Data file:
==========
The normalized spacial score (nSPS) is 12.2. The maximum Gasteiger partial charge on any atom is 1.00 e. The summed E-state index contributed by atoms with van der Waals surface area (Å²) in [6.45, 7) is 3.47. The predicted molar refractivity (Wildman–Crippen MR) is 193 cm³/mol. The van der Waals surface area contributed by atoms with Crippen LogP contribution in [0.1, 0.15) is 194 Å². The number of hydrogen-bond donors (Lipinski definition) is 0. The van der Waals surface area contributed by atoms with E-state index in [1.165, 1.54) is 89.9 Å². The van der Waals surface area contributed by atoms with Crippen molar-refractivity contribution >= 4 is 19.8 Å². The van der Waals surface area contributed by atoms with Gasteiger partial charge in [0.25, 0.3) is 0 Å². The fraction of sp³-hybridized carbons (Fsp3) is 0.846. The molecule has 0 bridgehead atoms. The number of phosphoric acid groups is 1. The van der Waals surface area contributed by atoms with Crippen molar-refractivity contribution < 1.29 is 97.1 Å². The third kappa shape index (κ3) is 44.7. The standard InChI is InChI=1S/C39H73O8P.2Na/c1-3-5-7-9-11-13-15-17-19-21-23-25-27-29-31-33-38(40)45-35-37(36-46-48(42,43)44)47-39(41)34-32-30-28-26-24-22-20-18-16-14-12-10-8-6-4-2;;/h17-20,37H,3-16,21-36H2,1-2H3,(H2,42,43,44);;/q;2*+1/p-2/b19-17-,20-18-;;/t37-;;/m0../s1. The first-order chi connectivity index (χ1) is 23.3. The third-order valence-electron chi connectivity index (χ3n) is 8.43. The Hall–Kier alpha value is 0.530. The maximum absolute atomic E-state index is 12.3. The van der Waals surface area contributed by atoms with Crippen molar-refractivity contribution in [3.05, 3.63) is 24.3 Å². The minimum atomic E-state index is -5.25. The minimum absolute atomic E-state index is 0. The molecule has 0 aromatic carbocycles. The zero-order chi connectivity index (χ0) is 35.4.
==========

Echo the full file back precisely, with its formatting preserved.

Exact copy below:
The normalized spacial score (nSPS) is 12.2. The maximum Gasteiger partial charge on any atom is 1.00 e. The summed E-state index contributed by atoms with van der Waals surface area (Å²) in [6.45, 7) is 3.47. The predicted molar refractivity (Wildman–Crippen MR) is 193 cm³/mol. The van der Waals surface area contributed by atoms with Crippen LogP contribution in [0.1, 0.15) is 194 Å². The number of hydrogen-bond donors (Lipinski definition) is 0. The van der Waals surface area contributed by atoms with E-state index in [1.165, 1.54) is 89.9 Å². The van der Waals surface area contributed by atoms with Crippen molar-refractivity contribution >= 4 is 19.8 Å². The van der Waals surface area contributed by atoms with Gasteiger partial charge in [0.25, 0.3) is 0 Å². The fraction of sp³-hybridized carbons (Fsp3) is 0.846. The molecule has 0 bridgehead atoms. The number of phosphoric acid groups is 1. The van der Waals surface area contributed by atoms with Crippen molar-refractivity contribution < 1.29 is 97.1 Å². The third kappa shape index (κ3) is 44.7. The standard InChI is InChI=1S/C39H73O8P.2Na/c1-3-5-7-9-11-13-15-17-19-21-23-25-27-29-31-33-38(40)45-35-37(36-46-48(42,43)44)47-39(41)34-32-30-28-26-24-22-20-18-16-14-12-10-8-6-4-2;;/h17-20,37H,3-16,21-36H2,1-2H3,(H2,42,43,44);;/q;2*+1/p-2/b19-17-,20-18-;;/t37-;;/m0../s1. The first-order chi connectivity index (χ1) is 23.3. The third-order valence-electron chi connectivity index (χ3n) is 8.43. The Hall–Kier alpha value is 0.530. The maximum absolute atomic E-state index is 12.3. The van der Waals surface area contributed by atoms with Crippen molar-refractivity contribution in [3.05, 3.63) is 24.3 Å². The minimum atomic E-state index is -5.25. The minimum absolute atomic E-state index is 0. The molecule has 0 aromatic carbocycles. The zero-order chi connectivity index (χ0) is 35.4.